During this Bassmaster piece, Price asked KVD whether or not erratic lure motion could be critical to triggering a bass strike.
KVD’s answer is one that a lure angler and a fly angler should take to heart: “Absolutely. Bass are very sensitive to any erratic movement of their prey, so I either use lures like tubes that have this erratic action built in, or I add it myself.
“I’m going to shake it, twist it, stop it, start it, speed it up, slow it down – all the things I can do that are out of the ordinary. And I do a few with every throw or flip. When I can combine irregular action with speed, it’s even better.
“I’ve seen so many times where bass don’t show any interest in a school of baitfish or bluegill unless one of them shows weakness, and that’s the one. they choose. It’s no different than a lion chasing a wildebeest; the predator is looking for something that gives it an advantage, and bass are very good at using their habitat and existing conditions to do so.
As I’ve covered VanDam over the years, from his 2001 Bassmaster Classic victory in New Orleans when I wrote for ESPNOutdoors.com to his first Major League Fishing Cup victory in Alpena, Michigan a few years ago , I have always marveled at how he retrieves the lures so essential to his motor fishing brand of putting bass in the boat.
That’s true with a spinnerbait, topwater, square nose crankbait or deep dive crankbait, all KVD’s excel at fishing, many of these baits bearing his name and image on the Strike King Lures packaging in which they are delivered.
But never is this concept more apparent than when you watch VanDam fish a jerkbait, a lure he is almost without question, the finest practitioner to use in modern bass fishing history.
In fact, I got to see a VanDam jerkbait clinic years ago while sitting in a camera boat on Lake Amistad at the first-ever MLF event in November 2011. In doing so, I don’t couldn’t help but marvel at how well it vacuumed. bass after bass, how he could jerkbait a literal country mile, and how violent and wickedly efficient his side-to-side “hunting” motion of the bait was as he spun that way, spun from that way and would stop in between so a West Texas bass just couldn’t resist.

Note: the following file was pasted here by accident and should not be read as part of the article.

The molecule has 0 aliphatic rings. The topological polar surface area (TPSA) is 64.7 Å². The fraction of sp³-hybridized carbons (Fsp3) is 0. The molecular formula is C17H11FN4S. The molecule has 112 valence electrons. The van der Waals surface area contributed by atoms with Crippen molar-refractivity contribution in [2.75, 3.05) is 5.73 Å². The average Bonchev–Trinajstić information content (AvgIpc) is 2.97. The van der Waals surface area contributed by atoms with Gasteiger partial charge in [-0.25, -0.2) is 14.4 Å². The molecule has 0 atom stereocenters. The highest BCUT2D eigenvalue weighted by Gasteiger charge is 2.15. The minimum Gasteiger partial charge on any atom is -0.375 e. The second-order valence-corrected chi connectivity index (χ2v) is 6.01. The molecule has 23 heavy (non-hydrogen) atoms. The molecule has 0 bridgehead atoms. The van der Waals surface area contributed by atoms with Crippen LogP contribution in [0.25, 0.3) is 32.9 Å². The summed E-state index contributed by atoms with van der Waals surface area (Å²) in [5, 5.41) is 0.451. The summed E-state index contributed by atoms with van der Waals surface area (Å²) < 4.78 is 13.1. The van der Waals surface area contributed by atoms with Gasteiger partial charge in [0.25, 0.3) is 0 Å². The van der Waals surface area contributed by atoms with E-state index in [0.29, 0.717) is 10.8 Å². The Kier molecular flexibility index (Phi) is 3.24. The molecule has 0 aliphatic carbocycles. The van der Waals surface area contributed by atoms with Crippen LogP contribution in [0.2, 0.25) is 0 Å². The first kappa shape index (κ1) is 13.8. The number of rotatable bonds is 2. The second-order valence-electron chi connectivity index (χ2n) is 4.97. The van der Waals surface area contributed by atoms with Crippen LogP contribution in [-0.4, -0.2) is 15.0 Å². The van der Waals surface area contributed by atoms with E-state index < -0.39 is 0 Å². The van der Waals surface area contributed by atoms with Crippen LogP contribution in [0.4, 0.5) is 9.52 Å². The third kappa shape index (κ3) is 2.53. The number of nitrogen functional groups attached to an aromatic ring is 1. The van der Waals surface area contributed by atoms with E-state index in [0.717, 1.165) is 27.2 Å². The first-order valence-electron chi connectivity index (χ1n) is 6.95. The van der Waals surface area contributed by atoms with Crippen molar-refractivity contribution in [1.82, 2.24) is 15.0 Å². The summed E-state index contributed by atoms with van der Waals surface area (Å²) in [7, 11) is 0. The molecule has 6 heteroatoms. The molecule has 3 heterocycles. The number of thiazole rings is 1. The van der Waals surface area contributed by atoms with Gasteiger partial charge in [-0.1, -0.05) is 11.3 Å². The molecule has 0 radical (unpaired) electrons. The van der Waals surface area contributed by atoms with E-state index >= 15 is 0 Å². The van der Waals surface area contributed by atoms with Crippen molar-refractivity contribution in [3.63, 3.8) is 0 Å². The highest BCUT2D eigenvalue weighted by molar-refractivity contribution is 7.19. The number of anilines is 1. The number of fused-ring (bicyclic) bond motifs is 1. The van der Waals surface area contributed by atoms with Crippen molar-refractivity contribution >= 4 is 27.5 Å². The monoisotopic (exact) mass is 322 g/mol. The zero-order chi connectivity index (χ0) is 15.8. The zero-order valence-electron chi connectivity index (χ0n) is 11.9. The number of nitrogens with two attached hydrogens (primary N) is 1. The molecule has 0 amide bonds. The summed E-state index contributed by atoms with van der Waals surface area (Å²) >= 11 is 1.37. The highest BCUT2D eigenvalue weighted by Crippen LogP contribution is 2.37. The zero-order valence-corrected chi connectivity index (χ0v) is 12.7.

So how does this all work out for a fly fisherman?
Simple. As Chad Johnson said, don’t get caught up in the motions of doing a rhythmic cast, landing your fly in a “bassy-looking” area, then methodically picking it up with a steady “strip, strip” motion. , strip”.
The same retrieve move, by the way, that 99% of all fly anglers seem to fall into by default. And the kind of retrieval a big bass looks towards before offering a yawn and a sulky refusal.
Instead, follow KVD’s advice and the advice of “Mississippi” Johnson. Or, to use my paraphrase of the concept, let your fly become a sick wildebeest.
Get the fly near places where a bass might be hiding. Get the full attention of a fat old bass mama as you erratically take off your fly like a tipsy sailor. Hit the fly into objects. Scale it. Stop that. Start it. Rip it, pause it, and drop it in a shimmer of death. Vary the recovery speed, fast one minute, slow the next, then somewhere in between.
In short, do whatever you can to make your fly look like an easy-to-pick meal that a large predatory bass just can’t refuse to take.
Do this once on a trip and you might catch a good bass, or even a big brown trout if you’re on northern Arkansas’ famous trout water.
Make this type of attention-grabbing, strike-initiating recovery happen often enough on a trip and you could have an exceptional day on the water.
And learn to incorporate such tactics into your arsenal every time you take to the water and maybe one day you’ll be known as the KVD of fly fishing for bass.
If I don’t beat you for that title first, of course. Because as wacky as it sounds, that’s the goal, and if it’s a goal that’s achieved, it’ll be thanks to figuring out how to make my flies look like the sickest of all wildebeests.